Amendment No. 184 effectively removes any reference to practicability in relation to SEPA's role in conserving water resources, and places an onus on SEPA to determine what uses of water are proper. This is too wide a task for SEPA.

Amendment No. 184A similarly removes the reference to "practicable", and would place duties on the agency which it could not meet, given the powers available to it.

Amendment No. 185 gives a promotional role to SEPA which again goes well beyond its powers and duties as an environmental regulator. It seems to me that such a role more appropriately lies with the new water authorities. The same also applies to Amendments Nos. 185A, 185B and 185C. Those impose an absolute duty in relation to the conservation of the water environment that would deflect SEPA from its primary role as a pollution prevention and control body.

The noble Lord may be aware of Section 65 of the Local Government etc. (Scotland) Act 1994 which will place a new duty on the Secretary of State and the new water authorities to promote the conservation and effective use of the water resources of, and the provision of adequate water supplies throughout, Scotland. I would suggest that this existing legislative provision is sufficient to meet his concerns.

This is an important area and water is an important factor within Scotland. I trust that I have been able to reassure the Committee that the existing water duties on the new agency and on other bodies are sufficient. On that basis, I ask noble Lords to consider withdrawing their amendments.

Lord Carmichael of Kelvingrove

The Minister has put a very convincing case. I certainly see the relationship between Scottish and English rivers as being quite different: there is no comparison. However, I do not believe that we should take the matter too easily in that we do not need a greater ability to co-ordinate. The Minister gave the impression that there was more information to be brought out fairly soon about the powers of SEPA to carry out more co-ordination than exists at present. I believe the noble Earl said that a memorandum of understanding will be brought out to clarify some of the points which are put forward in these amendments.

The Earl of Lindsay

It may be useful if I add that the memorandum of understanding was set out in the draft management statement in October 1994. I suggest that I write to the noble Lord and include a copy of that draft management statement concerning the memorandum of understanding. The noble Lord will then know exactly what details have been established.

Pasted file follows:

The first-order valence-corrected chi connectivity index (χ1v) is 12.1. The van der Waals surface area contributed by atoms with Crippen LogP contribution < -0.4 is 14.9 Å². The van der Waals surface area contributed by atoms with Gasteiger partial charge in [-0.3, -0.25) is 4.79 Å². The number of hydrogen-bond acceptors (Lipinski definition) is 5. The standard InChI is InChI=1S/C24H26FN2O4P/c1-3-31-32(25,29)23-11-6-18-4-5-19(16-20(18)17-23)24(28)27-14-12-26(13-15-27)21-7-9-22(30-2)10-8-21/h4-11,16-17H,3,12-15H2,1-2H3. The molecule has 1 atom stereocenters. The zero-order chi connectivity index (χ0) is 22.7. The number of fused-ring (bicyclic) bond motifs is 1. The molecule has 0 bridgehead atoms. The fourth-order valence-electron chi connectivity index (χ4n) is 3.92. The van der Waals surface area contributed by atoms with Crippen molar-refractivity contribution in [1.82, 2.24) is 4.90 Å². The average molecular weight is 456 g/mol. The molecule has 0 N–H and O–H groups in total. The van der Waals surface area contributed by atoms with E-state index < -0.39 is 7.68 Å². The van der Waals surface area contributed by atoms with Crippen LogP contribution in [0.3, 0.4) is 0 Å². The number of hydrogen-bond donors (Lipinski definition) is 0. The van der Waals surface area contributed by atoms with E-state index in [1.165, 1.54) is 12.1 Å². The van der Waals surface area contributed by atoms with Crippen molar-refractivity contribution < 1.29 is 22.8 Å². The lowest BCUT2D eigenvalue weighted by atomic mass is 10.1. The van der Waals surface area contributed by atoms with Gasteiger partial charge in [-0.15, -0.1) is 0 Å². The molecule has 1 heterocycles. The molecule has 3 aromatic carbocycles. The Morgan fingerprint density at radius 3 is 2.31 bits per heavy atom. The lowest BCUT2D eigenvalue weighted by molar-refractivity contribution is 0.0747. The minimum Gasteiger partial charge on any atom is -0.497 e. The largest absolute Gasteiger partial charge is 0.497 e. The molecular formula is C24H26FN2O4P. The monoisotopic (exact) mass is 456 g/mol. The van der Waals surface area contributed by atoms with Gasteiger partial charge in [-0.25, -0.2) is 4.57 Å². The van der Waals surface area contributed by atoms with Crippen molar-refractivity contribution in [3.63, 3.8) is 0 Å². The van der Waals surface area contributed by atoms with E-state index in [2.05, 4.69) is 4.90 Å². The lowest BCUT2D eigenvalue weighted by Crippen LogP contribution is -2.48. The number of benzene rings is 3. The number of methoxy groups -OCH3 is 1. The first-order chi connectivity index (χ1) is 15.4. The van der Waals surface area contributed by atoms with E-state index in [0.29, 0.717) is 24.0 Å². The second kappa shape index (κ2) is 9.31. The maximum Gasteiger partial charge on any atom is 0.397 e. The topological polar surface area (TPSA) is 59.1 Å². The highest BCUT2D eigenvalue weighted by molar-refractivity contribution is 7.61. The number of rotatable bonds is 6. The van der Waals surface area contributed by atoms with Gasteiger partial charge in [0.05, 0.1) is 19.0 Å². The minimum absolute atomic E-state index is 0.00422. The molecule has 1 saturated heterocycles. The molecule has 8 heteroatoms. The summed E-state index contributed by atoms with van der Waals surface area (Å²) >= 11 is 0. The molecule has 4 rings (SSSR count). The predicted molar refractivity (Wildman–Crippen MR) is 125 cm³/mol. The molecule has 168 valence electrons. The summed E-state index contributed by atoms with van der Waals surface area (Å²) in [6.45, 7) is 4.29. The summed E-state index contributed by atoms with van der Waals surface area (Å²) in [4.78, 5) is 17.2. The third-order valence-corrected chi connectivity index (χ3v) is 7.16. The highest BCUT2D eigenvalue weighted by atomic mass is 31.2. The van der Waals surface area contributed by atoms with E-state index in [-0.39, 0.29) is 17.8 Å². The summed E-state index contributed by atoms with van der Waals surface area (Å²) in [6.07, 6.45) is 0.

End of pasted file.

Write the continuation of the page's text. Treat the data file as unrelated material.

Lord Carmichael of Kelvingrove

If we can have that before we reach Report stage, and with that assurance, I am very happy to withdraw the amendment.

Amendment, by leave, withdrawn.

Clause 24 [Consultation with respect to drainage works]:

The Earl of Balfour

moved Amendment No. 152ZA: Page 23, line 30, after ("works") insert (", other than scouring or repairing any existing drain, watercourse or outfall, or carrying out any drainage works for the purpose of improving drainage for agriculture of any land which has at any time been cultivated,").

The noble Earl said: I am very grateful to the noble Earl, Lord Kintore, and to the Scottish Landowners' Federation for assisting me with this amendment. From a practical point of view, much of the drainage of the best agricultural land in Scotland was put down during the 18th century. Some of it involved amazing feats of engineering. The trouble is that after this length of time in some of the beautiful drainage schemes which were put in with horseshoe tiles, the tiles have collapsed.

The object of this amendment is to allow landowners in normal repair and maintenance, particularly as regards agricultural land, to be able to carry out the necessary repairs without it being necessary to get approval from SEPA or anybody else. In many ways there is a wonderful advance in knowledge today, which simply did not exist a few years ago, of how drains can be cleaned out by scouring them.

Literally, since I entered the Chamber I have received a letter from my noble and learned friend Lord Fraser of Carmyllie in which he states, The intention behind Clause 24 is to place on a statutory footing the consultation which is currently required as a condition of the payment of grant for drainage works from the Forestry Commission and the Scottish Office, and to extend the consultation requirement to other significant drainage works". I am not aware of any Forestry Commission grants. There were some grants for drainage to agricultural land. The letter continues: We [the Government] therefore envisage that the Regulations will prescribe those minor drainage works … rather than in the Bill".

In drafting the amendment, it was partly to try to reduce the need for SEPA having to deal with every sort of minor repair. To a great extent, the ordinary landowner on an average estate today is very conscious of the effects of pollution and is only too keen to preserve his own interests without again having to go to yet another authority in order to carry out his responsible repairs and maintenance. This amendment is grouped with other amendments to which other noble Lords will no doubt wish to speak; but, for the moment, I beg to move.

5.30 p.m.

The Earl of Kintore